If someone you live with gets a protection order against you, you may be required to move out, effective immediately. A Protection From Abuse (PFA) order can limit contact between the plaintiff and the defendant and it generally puts the burden on the defendant. If you are served a PFA order, you may be required to move out of your house or apartment until the final PFA hearings.
Forced Out of Your Home or Apartment After a PFA
A protection order can put a number of legal restrictions on someone, including where they can go, who they can talk to, and where they can stay. Even a temporary or emergency PFA can severely limit your rights. A PFA may remain in place until it is removed or reversed, and the first opportunity to challenge the PFA may not be until notice of a permanent protection order hearing.
Under Pennsylvania statute, the relief available under a protection order may include:
“Granting possession to the plaintiff of the residence or household to the exclusion of the defendant by evicting the defendant or restoring possession to the plaintiff if the residence or household is jointly owned or leased by the parties, is owned or leased by the entireties or is owned or leased solely by the plaintiff.”
If the defendant is evicted from their house or apartment after a protection order, the court may even require the defendant to continue to make rent or mortgage payments on the residence of the plaintiff if the defendant has a duty to support the plaintiff.
Where Can I Live After a PFA?
Housing in Philadelphia can be expensive and take a long time to find a place, submit a rental application, and get approval before moving in. If the landlord or rental agency suspects you may have been evicted related to domestic violence accusations, your rental application may suddenly be denied without explanation.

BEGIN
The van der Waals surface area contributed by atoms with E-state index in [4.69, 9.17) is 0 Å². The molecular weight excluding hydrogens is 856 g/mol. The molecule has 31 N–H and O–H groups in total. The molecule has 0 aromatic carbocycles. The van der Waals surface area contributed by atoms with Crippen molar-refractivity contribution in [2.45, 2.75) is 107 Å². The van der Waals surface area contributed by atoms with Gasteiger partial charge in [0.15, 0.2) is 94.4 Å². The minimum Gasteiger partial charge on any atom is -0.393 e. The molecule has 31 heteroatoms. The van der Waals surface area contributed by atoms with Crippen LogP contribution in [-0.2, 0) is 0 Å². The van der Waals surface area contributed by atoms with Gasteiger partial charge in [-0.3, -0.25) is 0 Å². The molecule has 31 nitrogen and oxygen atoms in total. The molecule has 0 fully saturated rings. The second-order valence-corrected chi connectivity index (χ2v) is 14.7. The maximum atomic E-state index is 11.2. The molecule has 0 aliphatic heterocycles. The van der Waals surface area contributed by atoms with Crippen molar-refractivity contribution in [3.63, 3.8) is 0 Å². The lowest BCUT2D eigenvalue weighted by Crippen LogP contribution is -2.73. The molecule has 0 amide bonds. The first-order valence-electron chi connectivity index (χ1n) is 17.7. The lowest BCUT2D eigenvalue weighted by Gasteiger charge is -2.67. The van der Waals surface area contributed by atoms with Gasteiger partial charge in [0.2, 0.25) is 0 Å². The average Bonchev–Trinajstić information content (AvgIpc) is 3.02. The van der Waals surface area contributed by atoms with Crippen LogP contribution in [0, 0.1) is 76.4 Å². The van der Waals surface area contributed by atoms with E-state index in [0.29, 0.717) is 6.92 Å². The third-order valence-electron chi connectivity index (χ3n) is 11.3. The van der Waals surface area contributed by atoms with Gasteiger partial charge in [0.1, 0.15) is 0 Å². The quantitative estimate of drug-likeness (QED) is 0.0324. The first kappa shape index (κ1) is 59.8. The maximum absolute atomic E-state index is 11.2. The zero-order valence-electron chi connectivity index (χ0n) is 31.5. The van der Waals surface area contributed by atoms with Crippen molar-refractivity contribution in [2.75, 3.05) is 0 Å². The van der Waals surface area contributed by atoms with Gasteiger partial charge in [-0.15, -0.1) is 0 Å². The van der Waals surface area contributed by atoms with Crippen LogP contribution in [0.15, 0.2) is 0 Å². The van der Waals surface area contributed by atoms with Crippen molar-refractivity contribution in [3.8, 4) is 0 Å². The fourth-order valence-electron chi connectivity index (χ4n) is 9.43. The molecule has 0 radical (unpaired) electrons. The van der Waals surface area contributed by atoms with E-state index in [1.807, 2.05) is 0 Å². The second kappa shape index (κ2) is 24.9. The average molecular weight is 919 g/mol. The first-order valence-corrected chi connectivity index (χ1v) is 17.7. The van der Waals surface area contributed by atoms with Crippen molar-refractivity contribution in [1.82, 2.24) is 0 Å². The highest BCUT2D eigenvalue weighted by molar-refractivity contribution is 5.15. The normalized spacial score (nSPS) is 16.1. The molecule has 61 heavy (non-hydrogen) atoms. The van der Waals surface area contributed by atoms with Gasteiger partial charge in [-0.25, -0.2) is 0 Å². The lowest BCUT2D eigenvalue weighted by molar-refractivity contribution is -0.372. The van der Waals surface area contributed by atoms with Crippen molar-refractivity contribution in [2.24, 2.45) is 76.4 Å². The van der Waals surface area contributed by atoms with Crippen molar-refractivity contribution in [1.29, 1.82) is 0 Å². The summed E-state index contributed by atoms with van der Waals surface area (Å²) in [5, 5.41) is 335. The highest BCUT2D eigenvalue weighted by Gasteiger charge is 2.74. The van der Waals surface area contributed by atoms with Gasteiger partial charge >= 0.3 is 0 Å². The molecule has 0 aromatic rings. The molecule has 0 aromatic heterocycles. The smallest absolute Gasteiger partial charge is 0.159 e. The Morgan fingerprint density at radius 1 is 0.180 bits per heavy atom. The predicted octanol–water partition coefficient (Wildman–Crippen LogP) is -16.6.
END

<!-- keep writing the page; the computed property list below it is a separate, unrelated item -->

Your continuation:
Unfortunately, the Commonwealth will not be too concerned about the defendant's rights to find housing after a PFA. It is up to you to find a place to live if you are evicted from your household. You may be able to stay with a friend or family member until you can contact an experienced Philadelphia PFA defense lawyer. Other options include extended-stay hotel rooms.
Your housing options may be further limited by other contact restrictions on the PFA. The protection order may prohibit contacting family members of the plaintiff or going within a certain distance of the plaintiff. For example, if the plaintiff and defendant live together in an apartment complex, the defendant may not be able to stay with a neighbor in the same apartment complex.
Pennsylvania Attorney to Challenge Unjust PFA Orders
Pennsylvania attorney Joseph D. Lento has helped clients statewide challenge PFA orders that restrict where they can live, who they can talk to, and whether they can own a firearm. If you or a loved one is facing domestic violence charges, or a PFA order, contact attorney Joseph D. Lento today at 888-535-3686.